By David Malakoff and Jeffrey Mervis
George W. Bush won the 2000 presidential election after promising to be a “compassionate conservative” who would cut taxes, promote education, and boost the economy. His presidency, however, soon became dominated by the 2001 terrorist attacks and the wars in Afghanistan and Iraq. But history will note that two science-focused events bracketed the 9/11 attacks. A month earlier, Bush wrestled with whether to allow federal funding for research involving stem cells taken from human embryos. And just a week after the attacks, someone mailed anthrax-filled letters to media outlets and politicians, killing five people and prompting the White House to launch a massive effort to improve bioterror defenses.
New presidents typically move into the White House neither expecting to spend much time on such arcane technical issues, nor prepared to. But history shows that, ready or not, every president ends up grappling with a host of science-related policy issues or crises (see historical timeline below).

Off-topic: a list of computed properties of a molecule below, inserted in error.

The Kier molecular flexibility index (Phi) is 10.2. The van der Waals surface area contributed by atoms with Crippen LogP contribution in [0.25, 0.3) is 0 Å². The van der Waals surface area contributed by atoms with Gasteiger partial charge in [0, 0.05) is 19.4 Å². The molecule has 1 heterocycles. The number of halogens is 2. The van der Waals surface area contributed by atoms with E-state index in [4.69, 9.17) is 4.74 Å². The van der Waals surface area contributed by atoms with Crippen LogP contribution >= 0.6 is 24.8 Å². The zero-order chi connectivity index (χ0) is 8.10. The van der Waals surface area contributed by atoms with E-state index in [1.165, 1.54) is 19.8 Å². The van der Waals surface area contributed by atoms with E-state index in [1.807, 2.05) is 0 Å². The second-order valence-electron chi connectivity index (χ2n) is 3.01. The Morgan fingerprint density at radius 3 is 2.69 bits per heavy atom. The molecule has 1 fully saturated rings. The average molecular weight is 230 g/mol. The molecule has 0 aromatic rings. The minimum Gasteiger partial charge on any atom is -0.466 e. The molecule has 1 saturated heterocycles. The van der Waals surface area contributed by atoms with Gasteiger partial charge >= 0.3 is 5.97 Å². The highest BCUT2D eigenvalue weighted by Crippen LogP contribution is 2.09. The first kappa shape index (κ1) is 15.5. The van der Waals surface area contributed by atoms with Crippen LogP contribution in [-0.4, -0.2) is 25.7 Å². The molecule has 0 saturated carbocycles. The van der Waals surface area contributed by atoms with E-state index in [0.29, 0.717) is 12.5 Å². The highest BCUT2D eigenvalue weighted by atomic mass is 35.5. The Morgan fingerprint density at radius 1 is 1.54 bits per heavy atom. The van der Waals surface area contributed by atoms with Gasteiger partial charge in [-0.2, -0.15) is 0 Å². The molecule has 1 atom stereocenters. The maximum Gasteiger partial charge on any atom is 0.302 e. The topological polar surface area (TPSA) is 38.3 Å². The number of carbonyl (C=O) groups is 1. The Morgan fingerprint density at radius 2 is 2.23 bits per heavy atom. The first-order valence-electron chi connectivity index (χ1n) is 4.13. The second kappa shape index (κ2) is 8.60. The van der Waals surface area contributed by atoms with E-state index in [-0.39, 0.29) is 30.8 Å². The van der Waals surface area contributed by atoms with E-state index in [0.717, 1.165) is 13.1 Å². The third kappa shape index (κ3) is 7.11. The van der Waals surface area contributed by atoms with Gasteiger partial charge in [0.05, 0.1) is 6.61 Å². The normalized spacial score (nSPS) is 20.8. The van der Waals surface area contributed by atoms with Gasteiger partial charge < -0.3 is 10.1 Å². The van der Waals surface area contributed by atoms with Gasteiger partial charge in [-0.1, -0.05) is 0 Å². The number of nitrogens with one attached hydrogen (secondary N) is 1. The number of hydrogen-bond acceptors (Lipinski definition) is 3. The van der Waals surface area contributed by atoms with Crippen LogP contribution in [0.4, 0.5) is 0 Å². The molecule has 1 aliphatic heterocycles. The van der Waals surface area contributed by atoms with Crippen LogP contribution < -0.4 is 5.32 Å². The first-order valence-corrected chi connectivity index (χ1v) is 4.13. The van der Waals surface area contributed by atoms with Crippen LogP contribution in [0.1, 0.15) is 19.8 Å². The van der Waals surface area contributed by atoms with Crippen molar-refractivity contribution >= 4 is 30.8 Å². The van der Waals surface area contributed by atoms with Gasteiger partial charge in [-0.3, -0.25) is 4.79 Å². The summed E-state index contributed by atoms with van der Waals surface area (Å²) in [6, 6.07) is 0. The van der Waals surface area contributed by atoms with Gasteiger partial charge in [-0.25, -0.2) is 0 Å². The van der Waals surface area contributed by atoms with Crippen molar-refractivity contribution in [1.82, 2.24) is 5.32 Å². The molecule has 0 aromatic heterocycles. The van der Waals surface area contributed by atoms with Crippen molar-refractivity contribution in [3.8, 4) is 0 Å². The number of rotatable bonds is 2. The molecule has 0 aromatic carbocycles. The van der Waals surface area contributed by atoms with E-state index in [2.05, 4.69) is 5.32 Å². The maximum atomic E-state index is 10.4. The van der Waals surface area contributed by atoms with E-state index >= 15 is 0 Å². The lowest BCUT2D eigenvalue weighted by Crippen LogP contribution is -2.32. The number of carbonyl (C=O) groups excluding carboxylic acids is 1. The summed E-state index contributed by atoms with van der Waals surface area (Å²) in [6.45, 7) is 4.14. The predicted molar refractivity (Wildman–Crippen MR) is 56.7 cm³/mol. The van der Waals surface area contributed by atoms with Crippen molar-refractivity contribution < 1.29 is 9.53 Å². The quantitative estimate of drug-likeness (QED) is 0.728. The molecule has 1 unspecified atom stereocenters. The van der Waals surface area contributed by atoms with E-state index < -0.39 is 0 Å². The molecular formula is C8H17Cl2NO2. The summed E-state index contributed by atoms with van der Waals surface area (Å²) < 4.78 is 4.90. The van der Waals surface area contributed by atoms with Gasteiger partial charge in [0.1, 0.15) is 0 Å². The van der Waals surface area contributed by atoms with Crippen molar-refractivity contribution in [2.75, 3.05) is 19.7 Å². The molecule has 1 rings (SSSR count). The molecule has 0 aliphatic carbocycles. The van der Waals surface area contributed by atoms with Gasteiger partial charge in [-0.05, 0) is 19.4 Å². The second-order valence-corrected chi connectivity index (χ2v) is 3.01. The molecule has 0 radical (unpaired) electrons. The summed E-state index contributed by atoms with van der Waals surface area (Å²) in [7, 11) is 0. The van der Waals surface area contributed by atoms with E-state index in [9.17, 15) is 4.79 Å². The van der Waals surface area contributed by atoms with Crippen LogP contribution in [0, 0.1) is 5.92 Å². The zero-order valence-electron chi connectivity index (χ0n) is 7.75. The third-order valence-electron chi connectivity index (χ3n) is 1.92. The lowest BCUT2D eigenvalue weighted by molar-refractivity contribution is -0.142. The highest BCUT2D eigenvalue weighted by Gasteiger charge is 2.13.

President Gerald Ford, for instance, spent much of 1976 dogged by what the media dubbed the swine flu fiasco. After a new strain of the H1N1 swine flu virus appeared in soldiers, public health experts urged a massive vaccination campaign. Some 40 million Americans got the vaccine, but the effort was plagued by missteps, and the flu turned out to be less dangerous than believed. Some analysts believe the episode contributed to Ford’s loss to Jimmy Carter that year.
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